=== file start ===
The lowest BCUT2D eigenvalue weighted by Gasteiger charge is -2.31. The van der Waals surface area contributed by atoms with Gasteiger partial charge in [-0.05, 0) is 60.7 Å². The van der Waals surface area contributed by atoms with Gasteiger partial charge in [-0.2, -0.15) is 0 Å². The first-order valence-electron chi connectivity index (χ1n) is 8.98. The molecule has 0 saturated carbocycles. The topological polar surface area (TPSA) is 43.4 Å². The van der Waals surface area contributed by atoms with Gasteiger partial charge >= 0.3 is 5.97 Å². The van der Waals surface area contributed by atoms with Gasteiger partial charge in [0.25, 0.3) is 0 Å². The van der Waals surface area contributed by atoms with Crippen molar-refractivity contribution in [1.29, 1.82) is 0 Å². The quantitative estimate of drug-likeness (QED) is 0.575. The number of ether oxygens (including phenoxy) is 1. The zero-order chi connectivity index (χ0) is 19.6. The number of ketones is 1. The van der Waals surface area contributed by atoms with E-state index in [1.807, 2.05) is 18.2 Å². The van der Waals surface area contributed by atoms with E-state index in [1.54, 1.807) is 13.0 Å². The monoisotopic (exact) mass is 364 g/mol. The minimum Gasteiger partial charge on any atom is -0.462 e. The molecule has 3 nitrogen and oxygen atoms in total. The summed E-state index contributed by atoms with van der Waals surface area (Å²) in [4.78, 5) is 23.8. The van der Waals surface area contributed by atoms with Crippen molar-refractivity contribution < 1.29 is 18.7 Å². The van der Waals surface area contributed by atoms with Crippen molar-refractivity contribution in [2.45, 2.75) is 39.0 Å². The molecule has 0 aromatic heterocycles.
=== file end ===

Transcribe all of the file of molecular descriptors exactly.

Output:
The lowest BCUT2D eigenvalue weighted by Gasteiger charge is -2.31. The van der Waals surface area contributed by atoms with Gasteiger partial charge in [-0.05, 0) is 60.7 Å². The van der Waals surface area contributed by atoms with Gasteiger partial charge in [-0.2, -0.15) is 0 Å². The first-order valence-electron chi connectivity index (χ1n) is 8.98. The molecule has 0 saturated carbocycles. The topological polar surface area (TPSA) is 43.4 Å². The van der Waals surface area contributed by atoms with Gasteiger partial charge >= 0.3 is 5.97 Å². The van der Waals surface area contributed by atoms with Gasteiger partial charge in [0.25, 0.3) is 0 Å². The van der Waals surface area contributed by atoms with Crippen molar-refractivity contribution in [1.29, 1.82) is 0 Å². The quantitative estimate of drug-likeness (QED) is 0.575. The number of ether oxygens (including phenoxy) is 1. The zero-order chi connectivity index (χ0) is 19.6. The number of ketones is 1. The van der Waals surface area contributed by atoms with E-state index in [1.807, 2.05) is 18.2 Å². The van der Waals surface area contributed by atoms with E-state index in [1.54, 1.807) is 13.0 Å². The monoisotopic (exact) mass is 364 g/mol. The minimum Gasteiger partial charge on any atom is -0.462 e. The molecule has 3 nitrogen and oxygen atoms in total. The summed E-state index contributed by atoms with van der Waals surface area (Å²) in [4.78, 5) is 23.8. The van der Waals surface area contributed by atoms with Crippen molar-refractivity contribution < 1.29 is 18.7 Å². The van der Waals surface area contributed by atoms with Crippen molar-refractivity contribution in [2.45, 2.75) is 39.0 Å². The molecule has 0 aromatic heterocycles.